If you see your enemy’s ass sagging under its burden, you shall not pass by. You shall surely release it with him. (Exodus 23:5)
In his “Sermon on the Mount”, Jesus got something very wrong.
He preached: “You have heard it said, ‘You shall love your neighbor and hate your enemy.’ But I say to you, ‘Love your enemy also.’” In fact, Judaism never teaches us to hate our enemies. To the contrary, Moses commands us: “Do not hate an Edomite, because he is your brother. Do not hate an Egyptian, for you were strangers in his land.” We are, it turns out, explicitly forbidden by Torah from loathing the very people who enslaved us for hundreds of years.
That said, it is worth noting that, unlike Jesus, Judaism does not ask us to love our enemies. Our tradition views such a request as impractical and, ultimately, unhelpful. As Rabbi Jonathan Sacks notes: “Torah is realistic rather than utopian. Saints apart, we cannot love our enemies, and if we try to, we will eventually pay a high psychological price: we will eventually hate those who ought to be our friends. What the Torah says instead is: when your enemy is in trouble, come to his assistance. That way, part of the hatred will be dissipated. Who knows whether help given may not turn hostility to gratitude and from there to friendship.”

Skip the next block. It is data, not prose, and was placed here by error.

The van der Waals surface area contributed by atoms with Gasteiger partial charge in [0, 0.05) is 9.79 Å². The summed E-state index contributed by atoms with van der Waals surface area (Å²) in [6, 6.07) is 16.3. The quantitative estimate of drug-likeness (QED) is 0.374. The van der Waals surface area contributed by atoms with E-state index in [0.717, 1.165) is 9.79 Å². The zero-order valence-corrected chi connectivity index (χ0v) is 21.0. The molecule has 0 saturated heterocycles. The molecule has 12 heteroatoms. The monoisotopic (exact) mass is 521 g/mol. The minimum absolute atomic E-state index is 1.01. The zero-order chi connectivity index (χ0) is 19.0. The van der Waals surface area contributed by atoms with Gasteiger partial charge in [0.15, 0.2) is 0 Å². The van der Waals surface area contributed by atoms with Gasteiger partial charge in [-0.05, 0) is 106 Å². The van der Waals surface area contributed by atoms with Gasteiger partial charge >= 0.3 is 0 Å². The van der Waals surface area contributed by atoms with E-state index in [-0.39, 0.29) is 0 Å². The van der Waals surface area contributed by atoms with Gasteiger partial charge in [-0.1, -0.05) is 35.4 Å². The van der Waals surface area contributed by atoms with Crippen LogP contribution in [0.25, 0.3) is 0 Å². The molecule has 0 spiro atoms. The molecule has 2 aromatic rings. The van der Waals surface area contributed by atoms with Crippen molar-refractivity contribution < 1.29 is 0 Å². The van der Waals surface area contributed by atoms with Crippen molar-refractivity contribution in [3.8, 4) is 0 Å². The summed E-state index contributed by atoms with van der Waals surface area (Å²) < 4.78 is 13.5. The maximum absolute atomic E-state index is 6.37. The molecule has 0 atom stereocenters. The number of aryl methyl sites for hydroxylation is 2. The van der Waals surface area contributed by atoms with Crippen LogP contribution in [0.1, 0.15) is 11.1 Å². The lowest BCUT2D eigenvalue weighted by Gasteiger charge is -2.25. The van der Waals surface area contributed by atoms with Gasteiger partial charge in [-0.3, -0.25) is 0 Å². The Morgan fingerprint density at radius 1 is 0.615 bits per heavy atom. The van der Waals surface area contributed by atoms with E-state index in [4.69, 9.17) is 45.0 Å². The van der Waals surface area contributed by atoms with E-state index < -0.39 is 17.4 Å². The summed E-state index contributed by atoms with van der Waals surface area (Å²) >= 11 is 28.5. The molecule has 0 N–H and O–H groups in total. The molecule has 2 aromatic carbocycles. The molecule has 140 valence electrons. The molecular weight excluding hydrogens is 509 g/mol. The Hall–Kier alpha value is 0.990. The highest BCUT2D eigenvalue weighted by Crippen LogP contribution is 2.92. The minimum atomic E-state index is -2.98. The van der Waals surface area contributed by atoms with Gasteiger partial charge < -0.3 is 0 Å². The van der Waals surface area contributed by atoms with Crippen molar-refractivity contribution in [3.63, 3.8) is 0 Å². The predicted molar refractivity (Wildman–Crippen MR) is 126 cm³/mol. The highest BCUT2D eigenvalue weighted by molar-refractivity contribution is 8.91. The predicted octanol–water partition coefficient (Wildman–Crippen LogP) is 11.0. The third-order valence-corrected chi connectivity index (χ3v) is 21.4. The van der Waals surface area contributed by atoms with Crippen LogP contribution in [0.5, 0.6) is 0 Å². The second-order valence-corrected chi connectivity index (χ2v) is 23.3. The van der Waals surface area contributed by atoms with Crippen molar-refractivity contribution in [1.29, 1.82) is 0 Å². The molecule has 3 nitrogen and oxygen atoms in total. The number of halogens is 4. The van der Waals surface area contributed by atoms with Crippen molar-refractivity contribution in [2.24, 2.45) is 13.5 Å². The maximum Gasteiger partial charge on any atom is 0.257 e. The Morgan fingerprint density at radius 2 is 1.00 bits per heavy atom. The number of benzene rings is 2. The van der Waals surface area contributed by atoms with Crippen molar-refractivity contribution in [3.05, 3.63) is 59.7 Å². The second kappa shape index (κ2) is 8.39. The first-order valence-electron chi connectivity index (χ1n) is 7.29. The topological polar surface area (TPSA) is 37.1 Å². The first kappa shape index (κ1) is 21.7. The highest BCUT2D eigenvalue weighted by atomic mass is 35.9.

Thus the commandment in this week’s Torah portion, Mishpatim, which obligates us to help our enemy raise his donkey sagging under its heavy burden. What Torah offers, instead of the mere sentiment of love, is the obligation of loving law. Why? Because while you cannot legislate feelings, you can legislate behavior—and this is precisely what Torah strives to do, in every aspect of our lives, through mitzvot.
Two weeks ago, in the aftermath of the party-line vote against the bill to add the words “sexual orientation” and “gender identity” to Idaho’s Human Rights Act, I wrote a piece on my Facebook page on love, law, and social justice that touches on this core difference between Jewish and Christian thought. I’ve posted that essay on my blog, here: http://rabbidanfink.blogspot.com/
Our portion for this week drives home this difference. The Jewish path is one in which behavior drives belief rather than the other way around. As Rabbi Bradley Shavit Artson teaches, “The mitzvot speak to that deeper part of our personalities, summoning us to a life of holiness and belonging, shaping our communities to reflect God’s love and concern for all of creation. Rather than being shackled by (our tradition’s) laws, we Jews have celebrated the opportunity to use them to infuse our lives with spirit, passion, and depth. They remain our pathway to our truer selves. And to God.”
In this month that our secular culture gives over to Valentines Day, it is worth remembering that in our tradition, loving feelings are nice--but justice is essential. And in living justice, we pave the way for real love that goes beyond mere words to compassionate deeds.